Caspian Tradition is an “example” of what can be done.
The Mayor of Waterloo has paid tribute to the “spirit of entrepreneurship” in Belgium.
This, says Florence Reuter, has managed to flourish despite numerous major challenges in recent years, including the health pandemic, multiple wars and the still ongoing economic crisis.
Reuter, who, as a former journalist and TV anchor is well known in Belgium, told this website: “I am proud that such a culture exits right here on our doorstep and we see evidence of that today.”
She was speaking at an end-of-year event to mark what she called the “impressive” achievements of a Belgium-based enterprise that specialises in caviar.
La Maison du Caviar by Caspian Tradition is located on an industrial estate on the outskirts of the town, arguably best known for the Battle of Waterloo. On 9th November it opened its doors to reporters and invited guests to show how it works and give an insight into the secret of its success.
Also present at the event were Mansour Bahrami, the internationally renowned Iranian tennis player and author of the book “Le Court des miracles” and Daniel Meyers, initiator of “Hope & Spirit”, the foundation which helps young students to practice their favourite sport.
Caspian Tradition, which has existed in Belgium for over 30 years, exports most of its packaged caviar – some 80 per cent – to other countries around the world but Belgium accounts for the remainder and remains a valued market.
One sign of its success is that its production of caviar rose from 22 tonnes in 2023 to an expected 26 tonnes this year. The company has a turnover of about €20million and employs 22 staff at its base in Waterloo and a shop in Brussels.
Speaking to this site, the co-owner Arya Razavi explained some of the challenges they have faced in recent times, including the impact of Brexit on trade.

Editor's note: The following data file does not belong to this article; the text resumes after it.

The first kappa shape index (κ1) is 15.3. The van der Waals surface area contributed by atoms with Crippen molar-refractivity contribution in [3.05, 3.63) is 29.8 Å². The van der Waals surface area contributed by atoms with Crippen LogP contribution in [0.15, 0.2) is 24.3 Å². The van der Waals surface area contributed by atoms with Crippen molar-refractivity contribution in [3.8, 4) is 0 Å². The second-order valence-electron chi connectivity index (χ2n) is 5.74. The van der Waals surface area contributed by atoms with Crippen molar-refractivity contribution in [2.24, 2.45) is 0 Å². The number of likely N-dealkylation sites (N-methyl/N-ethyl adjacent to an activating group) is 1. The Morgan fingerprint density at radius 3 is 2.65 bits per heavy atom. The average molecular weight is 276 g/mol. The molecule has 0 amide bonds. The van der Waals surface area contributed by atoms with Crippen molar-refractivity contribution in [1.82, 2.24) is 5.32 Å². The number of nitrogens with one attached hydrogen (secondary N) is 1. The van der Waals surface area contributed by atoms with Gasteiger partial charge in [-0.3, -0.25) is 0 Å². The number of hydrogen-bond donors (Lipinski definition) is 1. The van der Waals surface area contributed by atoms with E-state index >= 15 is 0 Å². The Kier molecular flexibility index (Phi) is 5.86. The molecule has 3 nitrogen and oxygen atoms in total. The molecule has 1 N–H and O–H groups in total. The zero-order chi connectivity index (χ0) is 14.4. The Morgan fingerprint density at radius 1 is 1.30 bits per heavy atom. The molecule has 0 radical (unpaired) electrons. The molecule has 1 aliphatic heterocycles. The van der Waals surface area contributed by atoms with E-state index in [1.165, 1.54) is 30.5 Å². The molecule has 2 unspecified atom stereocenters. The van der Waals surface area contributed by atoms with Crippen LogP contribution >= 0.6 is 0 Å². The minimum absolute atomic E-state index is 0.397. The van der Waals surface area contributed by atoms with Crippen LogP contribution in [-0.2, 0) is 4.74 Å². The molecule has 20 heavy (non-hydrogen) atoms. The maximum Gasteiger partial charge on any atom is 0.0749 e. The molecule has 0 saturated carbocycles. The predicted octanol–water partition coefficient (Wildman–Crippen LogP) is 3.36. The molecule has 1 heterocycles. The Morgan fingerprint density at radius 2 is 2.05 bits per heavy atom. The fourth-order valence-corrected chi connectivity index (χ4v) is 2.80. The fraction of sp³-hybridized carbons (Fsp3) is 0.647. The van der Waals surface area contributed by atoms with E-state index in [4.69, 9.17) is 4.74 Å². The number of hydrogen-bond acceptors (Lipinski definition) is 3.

“It has not been easy, for sure, but that goes for lots of businesses of course,” she said. “One problem has been trying to deal with the mountain of red tape that now exists after the UK left the EU. This has become a major problem.Even so, we are still doing well and now looking forward to one of our busiest times of the year (Christmas).”
Mme Reuter, who gave a keynote speech at the event, said the company was a “shining example” of product “quality and artisanship”.
“The owners took the initiative to set up this enterprise here some years ago and it has proved a big success. It shows what can be achieved with hard work and a spirit of entrepreneurship.”
“I am proud that such an enterprise exists in this area.”
She also highlighted a support programme for artisans in the area, launched earlier this year.
The objective is to highlight the know-how of such workers who are active in the area and also encourage them to obtain a “Certified Craftsmanship” label.
Caspian Tradition itself has won a hard-earned reputation for the quality of its products.
This has come despite growing competition in what is a niche market.
Since 2009, following the final decision of the CITES organization to ban wild fishing for export, sturgeon farming has become global and has grown enormously.
It was explained that, after being scrupulously selected and prepared by Caspian Tradition, the caviar is tested and packaged by experts at its Waterloo workshop in order to guarantee what the owners call “impeccable and unparalleled” quality.
Thought to be unique in Belgium, the 1,000 square metre “laboratory”, updated in 2012, represents “the best” in terms of hygiene and performance.
Its multiple double-door fridges, work rooms and cold rooms are kept at less than three degrees to comply with strict EU rules.
The workshop is also equipped with all the tools necessary ensure product traceability, a key priority for its owners.
For those thinking of splashing out on caviar this Christmas here are some tips.
First, remember that caviar is a delicate and fragile product that can only withstand a very short break in the cold chain and it’s therefore important to consume it as soon as possible once its packaging has been opened.
A little trick to check that the caviar has been well preserved: the nose test. Crush a few grains on the back of the hand at the base of the thumb and bring these to the nose. The caviar treated in this way must have no smell.
Avoid as much as possible spoons or other metal utensils and certainly eliminate silver, which gives an oxidized flavour in contact with the caviar. Favour small horn spoons, or even better, mother-of-pearl, which provide optimal tasting.
Regardless of conservation requirements, always serve the caviar very fresh, for example by placing the box on a bed of crushed ice. If you want to stage it in a hot preparation, think about “isolating” it.